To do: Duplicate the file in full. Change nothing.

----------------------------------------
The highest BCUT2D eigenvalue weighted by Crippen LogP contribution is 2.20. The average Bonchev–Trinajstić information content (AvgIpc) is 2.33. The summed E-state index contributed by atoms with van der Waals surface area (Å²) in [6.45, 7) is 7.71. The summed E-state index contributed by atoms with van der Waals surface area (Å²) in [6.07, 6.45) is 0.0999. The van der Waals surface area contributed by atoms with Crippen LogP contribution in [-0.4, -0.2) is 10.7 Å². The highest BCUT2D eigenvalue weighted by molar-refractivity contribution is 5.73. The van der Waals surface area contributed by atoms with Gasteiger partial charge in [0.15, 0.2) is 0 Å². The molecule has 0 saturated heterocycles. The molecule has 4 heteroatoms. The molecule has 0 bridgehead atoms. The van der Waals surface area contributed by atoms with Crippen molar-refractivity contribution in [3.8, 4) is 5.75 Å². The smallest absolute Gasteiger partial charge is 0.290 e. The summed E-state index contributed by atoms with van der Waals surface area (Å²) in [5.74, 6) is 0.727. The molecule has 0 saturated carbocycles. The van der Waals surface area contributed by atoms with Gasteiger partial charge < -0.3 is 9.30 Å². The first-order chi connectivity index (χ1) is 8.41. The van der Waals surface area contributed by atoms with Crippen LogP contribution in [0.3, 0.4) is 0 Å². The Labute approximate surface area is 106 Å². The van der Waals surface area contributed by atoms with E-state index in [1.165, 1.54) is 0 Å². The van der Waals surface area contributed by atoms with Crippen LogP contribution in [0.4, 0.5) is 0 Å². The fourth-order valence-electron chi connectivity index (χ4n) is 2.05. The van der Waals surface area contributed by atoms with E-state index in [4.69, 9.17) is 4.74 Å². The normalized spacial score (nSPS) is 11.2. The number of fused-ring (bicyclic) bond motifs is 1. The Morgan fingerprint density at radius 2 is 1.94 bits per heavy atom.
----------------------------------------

The highest BCUT2D eigenvalue weighted by Crippen LogP contribution is 2.20. The average Bonchev–Trinajstić information content (AvgIpc) is 2.33. The summed E-state index contributed by atoms with van der Waals surface area (Å²) in [6.45, 7) is 7.71. The summed E-state index contributed by atoms with van der Waals surface area (Å²) in [6.07, 6.45) is 0.0999. The van der Waals surface area contributed by atoms with Crippen LogP contribution in [-0.4, -0.2) is 10.7 Å². The highest BCUT2D eigenvalue weighted by molar-refractivity contribution is 5.73. The van der Waals surface area contributed by atoms with Gasteiger partial charge in [0.15, 0.2) is 0 Å². The molecule has 0 saturated heterocycles. The molecule has 4 heteroatoms. The molecule has 0 bridgehead atoms. The van der Waals surface area contributed by atoms with Crippen molar-refractivity contribution in [3.8, 4) is 5.75 Å². The smallest absolute Gasteiger partial charge is 0.290 e. The summed E-state index contributed by atoms with van der Waals surface area (Å²) in [5.74, 6) is 0.727. The molecule has 0 saturated carbocycles. The van der Waals surface area contributed by atoms with Gasteiger partial charge < -0.3 is 9.30 Å². The first-order chi connectivity index (χ1) is 8.41. The van der Waals surface area contributed by atoms with Crippen LogP contribution in [0.3, 0.4) is 0 Å². The Labute approximate surface area is 106 Å². The van der Waals surface area contributed by atoms with E-state index in [1.165, 1.54) is 0 Å². The van der Waals surface area contributed by atoms with Crippen LogP contribution in [0.4, 0.5) is 0 Å². The fourth-order valence-electron chi connectivity index (χ4n) is 2.05. The van der Waals surface area contributed by atoms with E-state index in [4.69, 9.17) is 4.74 Å². The normalized spacial score (nSPS) is 11.2. The number of fused-ring (bicyclic) bond motifs is 1. The Morgan fingerprint density at radius 2 is 1.94 bits per heavy atom.